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Remember Lon Oelke? The raceway announcer in Fairmont, Minnesota who we told you about a couple of weeks ago.

If you do not recall the “controversy,” please feel free to read this explanation. Otherwise, here is what he said:

“If you won’t stand for our flag, if you’re gonna take a knee, if you’re gonna feel you have rights — you have the right to remain silent for most of the time — But I got four words for you: Find a different country, if you won’t do it. Get the hell out of Dodge. A lot of people have sacrificed many things in their lives for us to be able to do these liberties. And if you feel that’s all right, well, I don’t know. You just don’t have a right.

“I’ve heard about all the stuff going on in the NFL, and now they’re going to have another national anthem for those folks. For the — I guess — darker-toned skin color … I’ll just say blacks. They want a different national anthem and the NFL is thinking about doing it. So I say shut the TVs off and let them play in front of nobody. Yes! That’s my announcement.”

Those comments were made while Oelke was filling in at the track in Algona. The Kossuth County Raceway immediately declared Oelke would not work there again.

But Oelke was supported by his home track. And his home fans expressed undeniable support.

Oelke worked the races at Fairmont Raceway and I thought all was well.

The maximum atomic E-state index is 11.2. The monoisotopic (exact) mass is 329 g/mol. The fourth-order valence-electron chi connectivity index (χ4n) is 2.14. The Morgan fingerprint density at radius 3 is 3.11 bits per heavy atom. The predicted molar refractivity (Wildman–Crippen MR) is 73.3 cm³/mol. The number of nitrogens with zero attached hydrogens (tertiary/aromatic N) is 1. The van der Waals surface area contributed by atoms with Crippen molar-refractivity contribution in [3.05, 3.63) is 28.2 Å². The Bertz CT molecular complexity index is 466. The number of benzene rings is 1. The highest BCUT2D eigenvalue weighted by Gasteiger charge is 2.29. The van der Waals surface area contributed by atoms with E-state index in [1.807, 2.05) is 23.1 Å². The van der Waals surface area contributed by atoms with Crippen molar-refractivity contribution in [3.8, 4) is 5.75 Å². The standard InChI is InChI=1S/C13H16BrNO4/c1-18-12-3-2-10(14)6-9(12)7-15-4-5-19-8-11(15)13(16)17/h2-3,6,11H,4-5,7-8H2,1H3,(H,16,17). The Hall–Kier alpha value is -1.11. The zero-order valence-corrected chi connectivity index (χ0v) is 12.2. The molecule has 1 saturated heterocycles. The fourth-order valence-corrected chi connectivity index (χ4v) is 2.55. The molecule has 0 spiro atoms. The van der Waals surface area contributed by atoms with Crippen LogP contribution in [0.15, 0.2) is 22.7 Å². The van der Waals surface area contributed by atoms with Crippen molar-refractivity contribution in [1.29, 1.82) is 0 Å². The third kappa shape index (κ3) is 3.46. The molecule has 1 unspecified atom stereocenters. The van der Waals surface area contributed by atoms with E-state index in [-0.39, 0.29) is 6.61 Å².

But, on July 29, the Fairmont Raceway promoter (Jon McCorkell), put out the following statement:

“Sometimes in life you realize you made a mistake, and this is one of those times. And this was a bad mistake. I realize that I cannot take back or fix what I said, but I would like to say I was wrong and I am sorry for the comments that I made last week. I have talked to many people on these issues over the last few days. I learned a lot about what some of the underlying deeper issues are for a lot of people. I guess I have learned that you cannot always just look at things from your own perspective. Sometimes you have to keep an open mind and to try to look at what things are like from someone else’s perspective.”

When I visited Fairmont Raceway I talked with McCorkell. It was a completely different conversation. He told me about the statement he expected to release, and it was drastically different than this one that he did release.

In McCorkell’s statement, he also said he spoke with Oelke and he would be making a statement as well.

There was no statement from Oelke. Instead, the track said that Oelke decided to take an “immediate” leave of absence until the end of the race season.

It is sad to see more capitulation to the woke mob and another example of proud Americans seeing their friends turn their backs on them.

Author: Jacob Hall